The Buddha in the Attic is about the human touch. Always about it. Julie Otsuka does not for once waver from it. The writing is beautiful and easy to read, without losing the emotion it wants to convey. At the heart of the book, there is a lot of hope and love for the women in strange ways. I cannot for one wait to read her first book, “When the Emperor was Divine”.

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An Interview with Tishani Doshi

So I finished reading The Pleasure Seekers and so wanted to know more about the writer and how did the book was born. Here’s a short interview with Tishani Doshi via email. Hope you enjoy. I certainly did. Thanks Tishani. How did the title come to you?

 How did the title come to you?

There’s a quote from the Bible on a billboard outside a cheese shop in Kodaikannal, which I use in the book: “In the last days, men will be lovers of themselves, lovers of money, proud, disobedient to parents, unthankful, unholy lovers of pleasure rather than lovers of God.” There was such wonderful cadence in that line unholy lovers of pleasure. Perhaps that’s where it began.   

You have also written a book of poems, “Countries of the Body”. I have always had the opinion that poetry for most part gets lost in our country. Why is that? Was your book of poems received as well as the novel?

I’m not sure why poetry has gotten so sidetracked in recent times. Perhaps there’s a prevailing notion that it’s inaccessible or old-fashioned, but that’s completely untrue. Song lyrics and rap owe their origins to poetry. If Seamus Heaney can applaud the poetic powers of Eminem, then I think it should work the other way around too.

Mixed Parentage also to a large extent means being seen as an outsider from almost both sides and may be that’s what Bean and Mayuri largely feel. Is that true? 

Straddling two worlds is a large part of this novel, and for me personally, yes, the exploration began because I’m a product of two cultures. But I think being the outsider is a universal human experience. You don’t need to be a product of different religions or caste to long for a sense of belonging. It’s the most natural human emotion: to try and find your place in the world.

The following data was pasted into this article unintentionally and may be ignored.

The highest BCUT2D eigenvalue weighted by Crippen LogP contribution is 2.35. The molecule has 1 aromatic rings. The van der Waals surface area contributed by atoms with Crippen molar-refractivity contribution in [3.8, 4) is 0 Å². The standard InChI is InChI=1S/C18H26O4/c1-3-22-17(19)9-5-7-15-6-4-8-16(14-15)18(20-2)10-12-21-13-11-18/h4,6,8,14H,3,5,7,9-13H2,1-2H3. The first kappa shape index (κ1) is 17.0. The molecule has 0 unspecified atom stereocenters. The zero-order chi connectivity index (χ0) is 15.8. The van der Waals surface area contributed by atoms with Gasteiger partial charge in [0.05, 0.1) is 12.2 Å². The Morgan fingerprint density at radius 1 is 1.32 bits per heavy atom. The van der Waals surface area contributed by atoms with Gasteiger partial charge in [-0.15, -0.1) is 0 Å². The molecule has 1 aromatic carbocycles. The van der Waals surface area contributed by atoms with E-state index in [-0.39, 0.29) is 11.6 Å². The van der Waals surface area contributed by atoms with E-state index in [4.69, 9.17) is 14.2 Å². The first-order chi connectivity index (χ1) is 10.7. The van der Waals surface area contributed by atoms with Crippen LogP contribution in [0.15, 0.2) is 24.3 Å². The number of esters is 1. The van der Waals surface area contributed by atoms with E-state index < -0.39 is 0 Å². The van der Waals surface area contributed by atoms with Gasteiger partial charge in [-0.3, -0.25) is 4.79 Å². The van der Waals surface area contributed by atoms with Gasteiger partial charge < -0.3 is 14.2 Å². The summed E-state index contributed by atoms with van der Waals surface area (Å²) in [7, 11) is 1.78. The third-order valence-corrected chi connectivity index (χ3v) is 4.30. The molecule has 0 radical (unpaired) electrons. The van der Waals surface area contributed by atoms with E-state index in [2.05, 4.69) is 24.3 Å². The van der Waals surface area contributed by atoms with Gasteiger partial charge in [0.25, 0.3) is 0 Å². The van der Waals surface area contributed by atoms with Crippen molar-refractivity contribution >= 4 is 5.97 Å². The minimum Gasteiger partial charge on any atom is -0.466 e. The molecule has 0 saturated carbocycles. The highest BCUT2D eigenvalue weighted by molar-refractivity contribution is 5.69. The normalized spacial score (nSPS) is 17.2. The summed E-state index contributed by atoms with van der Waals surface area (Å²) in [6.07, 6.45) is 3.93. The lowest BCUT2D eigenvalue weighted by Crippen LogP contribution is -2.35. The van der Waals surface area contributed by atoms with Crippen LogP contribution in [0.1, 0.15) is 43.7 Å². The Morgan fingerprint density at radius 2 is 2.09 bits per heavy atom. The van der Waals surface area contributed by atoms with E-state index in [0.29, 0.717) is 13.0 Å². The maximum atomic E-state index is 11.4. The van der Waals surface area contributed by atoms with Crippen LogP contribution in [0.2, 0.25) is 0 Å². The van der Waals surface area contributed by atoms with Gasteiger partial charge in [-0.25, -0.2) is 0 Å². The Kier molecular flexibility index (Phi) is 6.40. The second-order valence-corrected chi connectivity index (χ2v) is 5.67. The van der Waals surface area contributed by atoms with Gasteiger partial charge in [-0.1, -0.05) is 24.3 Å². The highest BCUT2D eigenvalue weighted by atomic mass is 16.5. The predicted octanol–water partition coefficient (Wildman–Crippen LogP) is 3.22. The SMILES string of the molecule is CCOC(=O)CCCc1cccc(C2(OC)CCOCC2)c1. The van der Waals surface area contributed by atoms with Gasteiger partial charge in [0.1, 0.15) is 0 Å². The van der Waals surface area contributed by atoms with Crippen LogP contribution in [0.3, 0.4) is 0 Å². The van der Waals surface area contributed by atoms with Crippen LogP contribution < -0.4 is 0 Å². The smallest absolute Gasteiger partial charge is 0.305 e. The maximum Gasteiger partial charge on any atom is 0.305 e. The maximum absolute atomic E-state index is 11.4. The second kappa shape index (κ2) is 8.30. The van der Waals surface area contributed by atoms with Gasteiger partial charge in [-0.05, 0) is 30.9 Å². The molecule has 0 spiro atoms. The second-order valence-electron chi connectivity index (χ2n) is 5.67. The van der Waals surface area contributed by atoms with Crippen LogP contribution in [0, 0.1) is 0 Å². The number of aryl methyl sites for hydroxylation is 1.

My favourite character/s in the entire book were Sian and Ba. Which ones were yours (though I realize it is not easy to choose) and why? 

I think I was fond of all my characters, even the ones that were a bit pernickety and difficult. For me, the story really begins once you create the characters; they make things happen. Ba was initially a minor character, but as I wrote she took over! It’s always interesting to see how the direction of the narrative changes as you go along. Chotu was another character that surprised me. I felt a great deal of tenderness towards him.

I loved the vibrancy and use of colours in the book. Right from the blues of the peacocks to the reds of the lizards. Did you live those during your childhood as well?

I think most people in India have had some experience with lizards, right? I personally love lizards, although I’m not sure about peacocks. I’ve always hated the sound they make, like babies crying, and they’re such awkward birds – beautiful but slightly absurd. As for colour, it’s probably the reason why I moved back to India from London. Once you’ve lived life in Technicolor it’s difficult to get used to a palette of greys.

My most favourite part in the book is at the end of chapter 6 about “Six Months of Waiting”. Which one is your most favourite part. How did the title come to you?

The title for the chapter you like is: This is the world. Have Faith, and it’s taken from the Dylan Thomas poem “Our Eunuch Dreams.” One of my favourite chapters is So this is where, at the start of Part Two. It’s a fast forward vignette style growing up of the two daughters, Bean and Mayuri. I’ve always loved how in Hindi films they use a song to show a passage of time – at the start the hero and heroine are young kids, and by the end they’re grown up and are in love. It’s a very effective tool to speed up the narrative, and I guess that chapter was my attempt at a song. Some of the titles are taken from bits of poetry and philosophy, others are my own concoctions.

What is the true essence of Sian? Was the character based on someone you know?

When I was growing up in Madras I got to know a great deal of foreign women, married to Indian men, who had made India their home. My mother, of course, was part of that community, and a lot of Sian’s story – the small village in North Wales etc, is taken directly from her experience. But there were so many stories I heard from women born in Sweden, America, Denmark, Germany, England – all who had met their husbands in the 50s or 60s, and who had decided to make their families and home in India. I felt their stories were very different from the immigrant experience of say, the Indian abroad. This was a reverse immigration story in a way. Because their motivations to come to India were not economic. They came for love, and they mostly stayed, with a great deal of difficulty of course – some never went home again, some lost touch with their families. And I was always touched by the ways in which they tried to integrate themselves, by the way they dealt with the immense separation and sacrifice. They were all remarkable women.